For more than 30 years, Gaétan Dugas was blamed for bringing the AIDS epidemic to the United States. A French-Canadian who died in 1984, Dugas was thought to have carried the disease to America and transmitted it to scores of sexual partners while working as a flight attendant.
But this week, scientists finally cleared the name of the man who, in the history of the AIDS epidemic, came to be known as “Patient Zero.”
In a study published in the journal Nature, the researchers found that blood sampled from Dugas in 1983 contained the same strain of HIV that was infecting men in New York City as early as 1971 — three years before he arrived in the U.S. as an employee for Air Canada.
“In short, we found no evidence that Patient 0 was the first person infected by this lineage of HIV-1,” the researchers wrote.
The study builds on decades of research that has sought to answer the medical mystery of how exactly AIDS made its way to the U.S.
The SASH study (Impact of Poor Sleep and Inflammation on the Adenosine Signaling Pathway in HIV Infection) seeks to understand how sleep can affect the health of people living with HIV.
Study participants complete questionnaires before and after getting a watch-like device similar to a Fitbit. Subjects wear the device for two weeks, to track their sleep patterns. Subjects also answer a few questions in a diary each morning about their sleep.
The study involves two visits to Montefiore Hospital. Each visit is about one hour in length. Participants will receive up to $100. Parking vouchers and/or bus fare will also be provided.
For more information, call the study team at 412-330-1453, or send an email to email@example.com.
Researchers from Duke University School of Nursing in Durham, N.C., are turning to a ubiquitous locale — beauty salons — to help raise HIV prevention awareness among Black women in the South. Salons are often considered safe spaces for intimate conversations.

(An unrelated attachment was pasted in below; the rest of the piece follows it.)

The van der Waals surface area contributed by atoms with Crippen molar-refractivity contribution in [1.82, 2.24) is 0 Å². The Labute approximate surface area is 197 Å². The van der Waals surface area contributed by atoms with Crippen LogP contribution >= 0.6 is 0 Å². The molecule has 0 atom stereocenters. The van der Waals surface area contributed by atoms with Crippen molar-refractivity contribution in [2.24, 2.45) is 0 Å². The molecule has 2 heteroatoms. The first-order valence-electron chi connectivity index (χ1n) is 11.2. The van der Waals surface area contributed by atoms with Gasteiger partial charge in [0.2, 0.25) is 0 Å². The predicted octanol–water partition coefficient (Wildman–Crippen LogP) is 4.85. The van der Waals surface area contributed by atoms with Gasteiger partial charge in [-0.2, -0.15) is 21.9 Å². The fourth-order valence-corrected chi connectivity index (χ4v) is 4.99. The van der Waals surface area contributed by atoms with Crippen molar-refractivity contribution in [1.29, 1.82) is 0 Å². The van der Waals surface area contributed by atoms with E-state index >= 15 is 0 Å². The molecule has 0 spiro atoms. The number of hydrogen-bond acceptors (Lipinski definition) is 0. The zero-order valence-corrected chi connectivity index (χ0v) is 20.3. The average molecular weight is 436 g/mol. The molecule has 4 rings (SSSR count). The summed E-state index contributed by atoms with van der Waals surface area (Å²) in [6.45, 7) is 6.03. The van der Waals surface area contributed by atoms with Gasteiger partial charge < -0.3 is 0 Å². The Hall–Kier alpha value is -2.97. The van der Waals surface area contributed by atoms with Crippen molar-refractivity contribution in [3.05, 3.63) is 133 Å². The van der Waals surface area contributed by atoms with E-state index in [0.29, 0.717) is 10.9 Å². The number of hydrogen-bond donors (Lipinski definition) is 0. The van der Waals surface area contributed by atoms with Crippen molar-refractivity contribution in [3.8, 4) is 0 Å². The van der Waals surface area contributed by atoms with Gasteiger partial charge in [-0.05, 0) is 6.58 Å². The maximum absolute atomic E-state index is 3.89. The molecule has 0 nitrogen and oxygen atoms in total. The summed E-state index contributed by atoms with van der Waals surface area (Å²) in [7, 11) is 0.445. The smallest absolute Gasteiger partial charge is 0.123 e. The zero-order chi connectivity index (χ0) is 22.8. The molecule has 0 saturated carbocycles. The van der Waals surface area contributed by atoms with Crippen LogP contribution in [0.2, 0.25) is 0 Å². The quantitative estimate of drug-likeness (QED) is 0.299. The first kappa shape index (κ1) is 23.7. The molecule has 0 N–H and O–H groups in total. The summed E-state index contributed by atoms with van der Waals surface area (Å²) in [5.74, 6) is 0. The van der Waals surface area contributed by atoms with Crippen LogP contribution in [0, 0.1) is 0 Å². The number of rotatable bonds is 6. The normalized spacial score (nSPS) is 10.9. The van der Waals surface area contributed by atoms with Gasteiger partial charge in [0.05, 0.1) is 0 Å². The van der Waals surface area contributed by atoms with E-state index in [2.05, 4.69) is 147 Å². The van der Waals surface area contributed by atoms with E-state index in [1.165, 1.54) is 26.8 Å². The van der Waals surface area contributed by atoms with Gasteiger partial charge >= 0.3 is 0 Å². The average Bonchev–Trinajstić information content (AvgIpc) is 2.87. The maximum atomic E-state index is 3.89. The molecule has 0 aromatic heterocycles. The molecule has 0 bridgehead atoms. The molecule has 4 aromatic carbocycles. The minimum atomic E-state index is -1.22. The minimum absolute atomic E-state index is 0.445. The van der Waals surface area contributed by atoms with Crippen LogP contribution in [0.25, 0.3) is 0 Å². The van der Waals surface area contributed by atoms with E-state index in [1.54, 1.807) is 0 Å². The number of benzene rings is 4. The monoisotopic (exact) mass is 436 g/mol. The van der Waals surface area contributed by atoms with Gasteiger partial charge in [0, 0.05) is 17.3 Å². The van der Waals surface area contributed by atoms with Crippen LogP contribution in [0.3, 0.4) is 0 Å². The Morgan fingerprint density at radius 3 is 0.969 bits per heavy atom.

The numbers highlight the stark need: Black women, who make up 13% of the U.S. population, account for 64% of new HIV infections among U.S. women. They also make up 69% of all new HIV infections in the South, according to the Centers for Disease Control and Prevention.
Schenita D. Randolph, PhD, MPH, RN, CNE, and her research partner, Ragan Johnson, DNP, APRN-BC, both assistant professors at Duke University, developed a strategy to help prevent HIV spread in their region by focusing on Black women who have not been exposed to the virus.
The strategy involves training stylists to start conversations about HIV, educating women about HIV prevention, and linking them to prevention medication (pre-exposure prophylaxis or PrEP).
The research team received two-year funding from Gilead Sciences, which manufactures the HIV prevention medication Truvada, to put a pilot program in place.
Randolph explained that 44% of the people who could benefit from PrEP in the U.S. are African American (500,000). However, only 1% in that group have been prescribed PrEP, despite evidence that if taken once a day it can lower a person’s risk for getting HIV through sex by more than 90%.
In 2018, 37,968 people received an HIV diagnosis in the United States (US) and dependent areas. From 2014 to 2018, HIV diagnoses decreased 7% among adults and adolescents. However, annual diagnoses have increased among some groups.
Gay and bisexual men are the population most affected by HIV, with Black/African American, Hispanic/Latino gay and bi men having the highest rates of new infections.
The number of new HIV diagnoses was highest among people aged 25 to 34.